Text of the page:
Video and text by TIM FAULKNER/ecoRI News staff
WARWICK, R.I. — The opening statements for the final leg of hearings for the proposed Clear River Energy Center offered a preview of the strategy, testimony and arguments expected in the months ahead.
The Energy Facility Siting Board (EFSB) will make a decision based on three criteria: the need for the natural-gas/diesel power plant and its nearly 1,000 megawatts of electricity; environmental damage; and economic impact.
The need for the energy facility was scrutinized early and at length during a full-day hearing on April 26.
Michael Blazer, chief legal officer for the developer, Chicago-based Invenergy, argued that an atmosphere of misinformation, media hype, alternative facts and fear-mongering has clouded the truth about the $1 billion project.
“We will try to strip away the misleading rhetoric, the exaggeration, and the media-tailored sound bites and just focus on the facts,” Blazer said.
Blazer quoted from reports, called advisory opinions, written by state agencies and departments that endorsed the project. The state Public Utilities Commission (PUC) and the Office of Energy Resources (OER) both said the Clear River Energy Center would help meet future electrical demand for southern New England and that renewable energy and energy efficiency will not be sufficient to replace the power lost by retiring power plants.
“These opinions are unquestionably unbiased,” Blazer said.
Blazer read from an advisory opinion by the Division of Statewide Planning that concluded that the fossil-fuel power plant will not impinge on state open space and greenway master plans. The project is proposed for 67 acres owned by Spectra Energy, the operator of the Algonquin natural-gas pipeline, which will fuel the power plant. Spectra also owns a controversial pipeline compressor station that would abut the proposed power plant. Blazer said the power plant would occupy less than 3 acres and the rest of the property would be vegetated and landscaped to hide it from neighbors.
He said expert witness will concur with the conclusion by the Rhode Island Department of Environmental Management that the fossil-fuel power plant will not prevent the state from meeting its goals for cutting carbon dioxide emissions.
Blazer took issue with the notion by the Conservation Law Foundation (CLF) that its application is erroneous because only one of its two turbines has been able to sell its future power.
“It’s just not true,” he said. “So this morning I want to talk to you about facts. Not the type of alternative facts that have become far too prevalent in our society today. But what we believe are the real facts in this proceeding. No rhetoric. No hyperbole.”
Jerry Elmer, senior attorney for CLF, argued that many of the advisory opinions are out of date and that several new power plants have been approved and are being built since the reports were written. An August 2016 advisory opinion from the PUC was accurate at the time, Elmer said, but since then a new power station in Bridgeport, Conn., began construction and a new plant was approved in Medway, Mass.
“We will put into the record of facts that show Invenergy has lied to the EFSB, lied to ISO New England and lied to the public,” Elmer said. “Even if some power plant were needed this would not be the company to build that plant.”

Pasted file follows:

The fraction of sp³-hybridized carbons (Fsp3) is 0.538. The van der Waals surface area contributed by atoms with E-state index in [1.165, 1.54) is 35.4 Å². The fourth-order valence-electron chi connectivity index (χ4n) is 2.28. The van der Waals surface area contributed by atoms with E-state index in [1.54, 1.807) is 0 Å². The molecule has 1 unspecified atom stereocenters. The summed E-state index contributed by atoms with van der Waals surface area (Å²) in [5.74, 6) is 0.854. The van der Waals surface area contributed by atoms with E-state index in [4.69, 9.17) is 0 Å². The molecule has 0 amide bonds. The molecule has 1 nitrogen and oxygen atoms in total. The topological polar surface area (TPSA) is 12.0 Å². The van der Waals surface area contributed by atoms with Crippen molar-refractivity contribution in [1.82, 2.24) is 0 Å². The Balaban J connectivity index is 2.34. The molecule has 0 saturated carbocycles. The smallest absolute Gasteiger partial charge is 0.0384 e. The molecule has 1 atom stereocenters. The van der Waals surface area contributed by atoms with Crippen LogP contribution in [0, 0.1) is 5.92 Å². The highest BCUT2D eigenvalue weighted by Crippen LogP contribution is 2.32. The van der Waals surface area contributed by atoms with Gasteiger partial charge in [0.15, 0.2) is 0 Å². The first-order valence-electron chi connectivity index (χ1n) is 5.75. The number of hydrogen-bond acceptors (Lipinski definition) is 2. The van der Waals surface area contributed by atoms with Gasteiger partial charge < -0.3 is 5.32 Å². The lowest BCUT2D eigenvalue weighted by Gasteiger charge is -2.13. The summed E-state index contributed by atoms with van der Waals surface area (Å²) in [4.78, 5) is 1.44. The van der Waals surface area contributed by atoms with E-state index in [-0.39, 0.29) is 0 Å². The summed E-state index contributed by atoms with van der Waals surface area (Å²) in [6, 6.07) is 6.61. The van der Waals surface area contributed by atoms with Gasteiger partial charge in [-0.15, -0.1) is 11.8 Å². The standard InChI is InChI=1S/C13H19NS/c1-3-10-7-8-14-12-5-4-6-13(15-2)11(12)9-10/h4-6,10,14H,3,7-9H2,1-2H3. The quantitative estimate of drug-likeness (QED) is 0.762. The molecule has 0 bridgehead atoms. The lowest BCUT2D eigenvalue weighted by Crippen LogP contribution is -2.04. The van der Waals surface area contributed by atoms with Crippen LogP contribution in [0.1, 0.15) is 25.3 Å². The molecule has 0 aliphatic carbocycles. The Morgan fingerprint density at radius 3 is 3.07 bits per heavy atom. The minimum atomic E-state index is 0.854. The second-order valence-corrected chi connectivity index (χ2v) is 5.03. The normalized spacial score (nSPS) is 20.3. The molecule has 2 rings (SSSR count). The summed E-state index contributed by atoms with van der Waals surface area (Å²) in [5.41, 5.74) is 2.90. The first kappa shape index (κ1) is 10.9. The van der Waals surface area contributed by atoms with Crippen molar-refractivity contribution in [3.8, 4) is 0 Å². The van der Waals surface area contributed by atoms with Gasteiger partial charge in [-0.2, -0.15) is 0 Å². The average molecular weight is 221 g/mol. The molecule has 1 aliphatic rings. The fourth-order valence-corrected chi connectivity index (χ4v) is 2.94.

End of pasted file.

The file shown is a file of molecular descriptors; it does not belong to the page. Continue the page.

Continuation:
Elmer and the town of Burrillville’s attorney, Michael McElroy, referenced ISO New England's forecast predicting decreased energy usage in southern New England in the next 10 years.
McElroy also called the advisory opinions outdated and irrelevant. He noted that no new large power plants have received power-purchase agreements from ISO New England during the past two years.
“There is no credible evidence that a new 1,000-megawatt, gas-fired facility is needed in this region at this time or for the foreseeable future,” he said.
Excess power generation in recent years has lowered the price ISO New England pays for future power-purchase agreements. Elmer said one of Invenergy’s own witnesses, Ryan Hardy, testified that prices from annual energy auctions reflect the demand for new power plants. Elmer then showed that the auction price has dropped significantly in three consecutive years.
“The fact is, that if you apply the metric urged on you by Ryan Hardy, this plant is not needed,” Elmer said.
He said the proposed power plant would prevent the state from meeting its non-binding goals to reduce carbon dioxide emissions. Relying on a flawed accounting “trick,” Elmer said the advisory opinions are inaccurate for using consumption-based modeling. This modeling, Elmer said, would allow Rhode Island to build a new coal-fired power plant and still meet its emission-reduction goals.
Environmental impact assessments are also incomplete, according to Elmer. He referenced decades-old reports from the The Nature Conservancy showing that the land is critical habitat and forestland. He noted that the project would create forest fragmentation in an ecologically sensitive “pinch point” in undisturbed forest between Maine and Connecticut.
Elmer pointed to an assertion by Invenergy that ratepayers wouldn't be charged for the project while it was suing National Grid and ISO New New England to be allowed to charge ratepayers to pay to connect the power plant to the electric grid.
As the hearing progress, Elmer said, expert testimony and “the evidence will show that Invenergy was just not credible.”
The recent hearing kicked off a lengthy final phase of public meetings that will be held sporadically between April 26 and Oct. 31. Energy and environmental experts are scheduled to begin testifying July 19. There will be no public comment. The EFSB is expected to vote, during a public meeting, on the application before the end of the year. A written ruling will be released and a seven-day appeal period starts after the ruling is published.